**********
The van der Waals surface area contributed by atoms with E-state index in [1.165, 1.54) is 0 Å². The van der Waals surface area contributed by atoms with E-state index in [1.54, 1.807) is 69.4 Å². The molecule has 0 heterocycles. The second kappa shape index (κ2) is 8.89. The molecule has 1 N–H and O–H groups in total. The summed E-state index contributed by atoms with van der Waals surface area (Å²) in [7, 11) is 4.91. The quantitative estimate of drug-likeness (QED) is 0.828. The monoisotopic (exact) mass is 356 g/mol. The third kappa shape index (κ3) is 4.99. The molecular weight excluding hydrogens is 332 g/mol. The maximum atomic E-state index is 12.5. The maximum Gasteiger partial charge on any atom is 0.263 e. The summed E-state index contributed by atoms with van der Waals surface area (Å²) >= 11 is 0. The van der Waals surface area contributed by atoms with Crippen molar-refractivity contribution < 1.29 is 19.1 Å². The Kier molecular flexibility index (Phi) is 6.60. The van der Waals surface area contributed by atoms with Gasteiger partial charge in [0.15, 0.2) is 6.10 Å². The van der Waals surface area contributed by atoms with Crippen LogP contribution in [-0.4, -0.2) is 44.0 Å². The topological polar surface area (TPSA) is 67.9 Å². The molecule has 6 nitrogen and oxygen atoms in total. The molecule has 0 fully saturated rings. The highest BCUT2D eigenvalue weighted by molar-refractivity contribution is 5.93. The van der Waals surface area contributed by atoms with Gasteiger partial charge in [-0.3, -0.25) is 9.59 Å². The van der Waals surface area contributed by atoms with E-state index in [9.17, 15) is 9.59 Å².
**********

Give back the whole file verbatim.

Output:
The van der Waals surface area contributed by atoms with E-state index in [1.165, 1.54) is 0 Å². The van der Waals surface area contributed by atoms with E-state index in [1.54, 1.807) is 69.4 Å². The molecule has 0 heterocycles. The second kappa shape index (κ2) is 8.89. The molecule has 1 N–H and O–H groups in total. The summed E-state index contributed by atoms with van der Waals surface area (Å²) in [7, 11) is 4.91. The quantitative estimate of drug-likeness (QED) is 0.828. The monoisotopic (exact) mass is 356 g/mol. The third kappa shape index (κ3) is 4.99. The molecular weight excluding hydrogens is 332 g/mol. The maximum atomic E-state index is 12.5. The maximum Gasteiger partial charge on any atom is 0.263 e. The summed E-state index contributed by atoms with van der Waals surface area (Å²) >= 11 is 0. The van der Waals surface area contributed by atoms with Crippen molar-refractivity contribution < 1.29 is 19.1 Å². The Kier molecular flexibility index (Phi) is 6.60. The van der Waals surface area contributed by atoms with Gasteiger partial charge in [0.15, 0.2) is 6.10 Å². The van der Waals surface area contributed by atoms with Crippen LogP contribution in [-0.4, -0.2) is 44.0 Å². The topological polar surface area (TPSA) is 67.9 Å². The molecule has 6 nitrogen and oxygen atoms in total. The molecule has 0 fully saturated rings. The highest BCUT2D eigenvalue weighted by molar-refractivity contribution is 5.93. The van der Waals surface area contributed by atoms with Gasteiger partial charge in [-0.3, -0.25) is 9.59 Å². The van der Waals surface area contributed by atoms with E-state index in [9.17, 15) is 9.59 Å².